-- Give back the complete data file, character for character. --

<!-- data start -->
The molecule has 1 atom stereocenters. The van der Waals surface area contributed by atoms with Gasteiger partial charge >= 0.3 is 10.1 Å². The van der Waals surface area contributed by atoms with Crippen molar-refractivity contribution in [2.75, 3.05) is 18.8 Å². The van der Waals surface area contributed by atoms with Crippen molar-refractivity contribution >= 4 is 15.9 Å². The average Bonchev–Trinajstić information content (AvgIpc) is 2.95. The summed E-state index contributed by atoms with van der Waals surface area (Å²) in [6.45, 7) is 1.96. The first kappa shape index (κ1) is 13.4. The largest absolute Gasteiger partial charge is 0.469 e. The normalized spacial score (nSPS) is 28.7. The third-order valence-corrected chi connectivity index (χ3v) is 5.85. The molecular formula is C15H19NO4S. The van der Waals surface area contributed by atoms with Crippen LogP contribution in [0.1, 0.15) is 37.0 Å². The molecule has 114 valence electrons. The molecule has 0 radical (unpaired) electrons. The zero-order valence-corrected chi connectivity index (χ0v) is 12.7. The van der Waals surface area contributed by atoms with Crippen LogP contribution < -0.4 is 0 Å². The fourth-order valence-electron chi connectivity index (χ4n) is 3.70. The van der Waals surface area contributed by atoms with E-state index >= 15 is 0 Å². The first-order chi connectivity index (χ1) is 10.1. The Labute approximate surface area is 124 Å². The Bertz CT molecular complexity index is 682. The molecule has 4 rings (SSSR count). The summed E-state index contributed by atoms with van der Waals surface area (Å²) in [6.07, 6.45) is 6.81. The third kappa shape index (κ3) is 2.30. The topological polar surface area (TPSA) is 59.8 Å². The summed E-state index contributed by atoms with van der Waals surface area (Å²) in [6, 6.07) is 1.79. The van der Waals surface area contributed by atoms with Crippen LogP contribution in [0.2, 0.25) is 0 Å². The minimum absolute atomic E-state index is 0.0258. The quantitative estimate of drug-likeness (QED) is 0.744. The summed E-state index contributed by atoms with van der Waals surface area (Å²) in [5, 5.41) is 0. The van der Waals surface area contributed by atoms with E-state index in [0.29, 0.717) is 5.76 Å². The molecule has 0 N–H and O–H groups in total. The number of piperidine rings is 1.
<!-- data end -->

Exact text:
The molecule has 1 atom stereocenters. The van der Waals surface area contributed by atoms with Gasteiger partial charge >= 0.3 is 10.1 Å². The van der Waals surface area contributed by atoms with Crippen molar-refractivity contribution in [2.75, 3.05) is 18.8 Å². The van der Waals surface area contributed by atoms with Crippen molar-refractivity contribution >= 4 is 15.9 Å². The average Bonchev–Trinajstić information content (AvgIpc) is 2.95. The summed E-state index contributed by atoms with van der Waals surface area (Å²) in [6.45, 7) is 1.96. The first kappa shape index (κ1) is 13.4. The largest absolute Gasteiger partial charge is 0.469 e. The normalized spacial score (nSPS) is 28.7. The third-order valence-corrected chi connectivity index (χ3v) is 5.85. The molecular formula is C15H19NO4S. The van der Waals surface area contributed by atoms with Crippen LogP contribution in [0.1, 0.15) is 37.0 Å². The molecule has 114 valence electrons. The molecule has 0 radical (unpaired) electrons. The zero-order valence-corrected chi connectivity index (χ0v) is 12.7. The van der Waals surface area contributed by atoms with Crippen LogP contribution < -0.4 is 0 Å². The fourth-order valence-electron chi connectivity index (χ4n) is 3.70. The van der Waals surface area contributed by atoms with E-state index >= 15 is 0 Å². The first-order chi connectivity index (χ1) is 10.1. The Labute approximate surface area is 124 Å². The Bertz CT molecular complexity index is 682. The molecule has 4 rings (SSSR count). The summed E-state index contributed by atoms with van der Waals surface area (Å²) in [6.07, 6.45) is 6.81. The third kappa shape index (κ3) is 2.30. The topological polar surface area (TPSA) is 59.8 Å². The summed E-state index contributed by atoms with van der Waals surface area (Å²) in [6, 6.07) is 1.79. The van der Waals surface area contributed by atoms with Crippen LogP contribution in [0.2, 0.25) is 0 Å². The minimum absolute atomic E-state index is 0.0258. The quantitative estimate of drug-likeness (QED) is 0.744. The summed E-state index contributed by atoms with van der Waals surface area (Å²) in [5, 5.41) is 0. The van der Waals surface area contributed by atoms with E-state index in [0.29, 0.717) is 5.76 Å². The molecule has 0 N–H and O–H groups in total. The number of piperidine rings is 1.